Subject matter expertise is crucial here. Much parsing can be done algorithmically, and it is. But it’s obvious that for even a modest dataset (~900k records), there must be a balance between human intervention and automation. A not uncommon problem with some plants metadata is when a specimen has a collection date or locality on it, but is simply missing in the database. A researcher who knows the collection locations and habits of particular collectors can see at a glance that the metadata is wrong and do something about it. Sure, the data’s curators could view missing fields at a glance, but then what? Allowing researchers who know something about what the data should be, can make tools like this much more useful not only only finding and fixing data errors, but also at training the tool and finding anomalies and thus minimize the need for manual intervention.

Of course this requires the difficult work of an infrastructure and interface so specialists can help. And in a way that the collective effort of correction can be used on a different dataset. Yes, there is a semantic web computing metadata fantasy happing in my description here, but even a few steps in this direction is a huge improvement. Our idea is to store such proposed changes in our own database where we manage the geolocations that we could then send in an agreed format to JSTOR for moderation and ingestion. Of course questions of ownership and terms of use are very real issues, but hopefully data owners will recognize the vast potential of a free labor force working to correct their metadata.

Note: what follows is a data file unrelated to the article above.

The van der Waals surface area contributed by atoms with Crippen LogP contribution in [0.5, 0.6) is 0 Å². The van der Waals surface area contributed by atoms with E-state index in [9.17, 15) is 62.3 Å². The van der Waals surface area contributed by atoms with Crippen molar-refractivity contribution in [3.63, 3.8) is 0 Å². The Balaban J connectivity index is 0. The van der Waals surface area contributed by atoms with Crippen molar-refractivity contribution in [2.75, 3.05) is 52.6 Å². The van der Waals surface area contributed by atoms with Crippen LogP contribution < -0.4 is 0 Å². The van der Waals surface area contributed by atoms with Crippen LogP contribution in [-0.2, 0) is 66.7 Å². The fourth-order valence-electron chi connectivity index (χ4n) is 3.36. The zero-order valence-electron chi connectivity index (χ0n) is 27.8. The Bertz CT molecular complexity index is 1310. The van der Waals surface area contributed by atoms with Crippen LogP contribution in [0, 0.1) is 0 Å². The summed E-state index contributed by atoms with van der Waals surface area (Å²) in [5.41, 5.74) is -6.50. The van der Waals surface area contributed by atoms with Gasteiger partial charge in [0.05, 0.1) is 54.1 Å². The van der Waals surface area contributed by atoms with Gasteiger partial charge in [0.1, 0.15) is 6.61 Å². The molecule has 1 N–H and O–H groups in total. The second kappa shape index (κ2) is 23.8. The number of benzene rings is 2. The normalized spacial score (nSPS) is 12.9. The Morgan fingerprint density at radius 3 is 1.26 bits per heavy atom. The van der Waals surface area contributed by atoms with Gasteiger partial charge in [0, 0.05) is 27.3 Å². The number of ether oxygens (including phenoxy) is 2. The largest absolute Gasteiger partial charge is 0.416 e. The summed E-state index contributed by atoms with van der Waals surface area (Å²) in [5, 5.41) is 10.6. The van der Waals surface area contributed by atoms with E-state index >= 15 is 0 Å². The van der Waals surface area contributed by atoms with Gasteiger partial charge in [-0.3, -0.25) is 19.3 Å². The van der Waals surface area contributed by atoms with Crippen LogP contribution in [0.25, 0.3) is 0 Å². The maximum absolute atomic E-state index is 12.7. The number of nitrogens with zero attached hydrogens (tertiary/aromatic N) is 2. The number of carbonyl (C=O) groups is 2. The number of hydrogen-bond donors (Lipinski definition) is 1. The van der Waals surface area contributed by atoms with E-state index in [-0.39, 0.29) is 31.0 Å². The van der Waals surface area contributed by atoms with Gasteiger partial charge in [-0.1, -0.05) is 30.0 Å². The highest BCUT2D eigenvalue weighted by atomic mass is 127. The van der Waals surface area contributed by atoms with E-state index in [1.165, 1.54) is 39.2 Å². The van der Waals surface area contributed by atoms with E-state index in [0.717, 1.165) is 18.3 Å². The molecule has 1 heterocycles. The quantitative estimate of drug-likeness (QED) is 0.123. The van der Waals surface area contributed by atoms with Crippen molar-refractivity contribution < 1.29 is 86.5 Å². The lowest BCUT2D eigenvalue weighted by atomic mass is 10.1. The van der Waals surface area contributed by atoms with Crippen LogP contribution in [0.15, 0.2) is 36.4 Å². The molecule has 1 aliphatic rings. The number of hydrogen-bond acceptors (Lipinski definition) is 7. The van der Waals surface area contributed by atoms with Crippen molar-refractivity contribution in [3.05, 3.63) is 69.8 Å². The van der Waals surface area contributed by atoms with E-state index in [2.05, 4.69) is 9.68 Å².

Facilitating such a process of metadata correction will require transparency and reciprocity between historians and archivists to create a viable process for how metadata can be improved and normalized. If researchers are allowed to suggest/make corrections, even with moderation, there needs to be a way of keeping track of who has changed what. For a historic placename, it’s not enough to know that place X equaled Y, but the timeframe for which that was true. Clearly, there is more technical infrastructure required here than a historian will typically care about. But it’s a new kind of collaboration between data providers and their constituents that could help make historical data considerably more usable for researchers across a variety of disciplines that are increasingly experimenting with mapping historical data, either as quick and dirty methods of analysis, or as scholarship in itself.